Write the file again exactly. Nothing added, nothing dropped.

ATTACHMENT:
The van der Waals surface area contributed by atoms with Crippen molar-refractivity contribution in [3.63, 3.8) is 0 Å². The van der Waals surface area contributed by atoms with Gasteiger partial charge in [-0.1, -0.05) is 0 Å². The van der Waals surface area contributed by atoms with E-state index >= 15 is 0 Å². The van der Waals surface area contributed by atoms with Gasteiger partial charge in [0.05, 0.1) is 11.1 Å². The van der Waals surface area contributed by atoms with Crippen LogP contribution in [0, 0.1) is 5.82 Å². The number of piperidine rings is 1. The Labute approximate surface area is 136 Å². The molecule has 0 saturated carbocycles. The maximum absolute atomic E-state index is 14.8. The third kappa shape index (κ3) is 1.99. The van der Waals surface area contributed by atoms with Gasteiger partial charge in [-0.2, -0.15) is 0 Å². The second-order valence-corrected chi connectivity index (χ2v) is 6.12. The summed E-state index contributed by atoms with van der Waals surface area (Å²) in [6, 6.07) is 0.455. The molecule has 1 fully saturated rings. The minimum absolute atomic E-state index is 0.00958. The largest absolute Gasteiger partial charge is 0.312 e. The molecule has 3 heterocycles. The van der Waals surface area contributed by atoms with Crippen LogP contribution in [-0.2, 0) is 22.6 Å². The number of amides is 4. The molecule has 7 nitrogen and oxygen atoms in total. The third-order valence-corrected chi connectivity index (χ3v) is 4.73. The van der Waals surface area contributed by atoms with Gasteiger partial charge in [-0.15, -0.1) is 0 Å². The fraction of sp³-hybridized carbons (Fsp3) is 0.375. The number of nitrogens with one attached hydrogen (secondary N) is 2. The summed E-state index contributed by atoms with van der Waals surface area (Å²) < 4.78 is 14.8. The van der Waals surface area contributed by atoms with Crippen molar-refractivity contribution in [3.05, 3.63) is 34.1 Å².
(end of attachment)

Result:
The van der Waals surface area contributed by atoms with Crippen molar-refractivity contribution in [3.63, 3.8) is 0 Å². The van der Waals surface area contributed by atoms with Gasteiger partial charge in [-0.1, -0.05) is 0 Å². The van der Waals surface area contributed by atoms with E-state index >= 15 is 0 Å². The van der Waals surface area contributed by atoms with Gasteiger partial charge in [0.05, 0.1) is 11.1 Å². The van der Waals surface area contributed by atoms with Crippen LogP contribution in [0, 0.1) is 5.82 Å². The number of piperidine rings is 1. The Labute approximate surface area is 136 Å². The molecule has 0 saturated carbocycles. The maximum absolute atomic E-state index is 14.8. The third kappa shape index (κ3) is 1.99. The van der Waals surface area contributed by atoms with Gasteiger partial charge in [-0.2, -0.15) is 0 Å². The second-order valence-corrected chi connectivity index (χ2v) is 6.12. The summed E-state index contributed by atoms with van der Waals surface area (Å²) in [6, 6.07) is 0.455. The molecule has 1 fully saturated rings. The minimum absolute atomic E-state index is 0.00958. The largest absolute Gasteiger partial charge is 0.312 e. The molecule has 3 heterocycles. The van der Waals surface area contributed by atoms with Crippen LogP contribution in [-0.2, 0) is 22.6 Å². The number of amides is 4. The molecule has 7 nitrogen and oxygen atoms in total. The third-order valence-corrected chi connectivity index (χ3v) is 4.73. The van der Waals surface area contributed by atoms with Gasteiger partial charge in [-0.15, -0.1) is 0 Å². The fraction of sp³-hybridized carbons (Fsp3) is 0.375. The number of nitrogens with one attached hydrogen (secondary N) is 2. The summed E-state index contributed by atoms with van der Waals surface area (Å²) < 4.78 is 14.8. The van der Waals surface area contributed by atoms with Crippen molar-refractivity contribution in [3.05, 3.63) is 34.1 Å².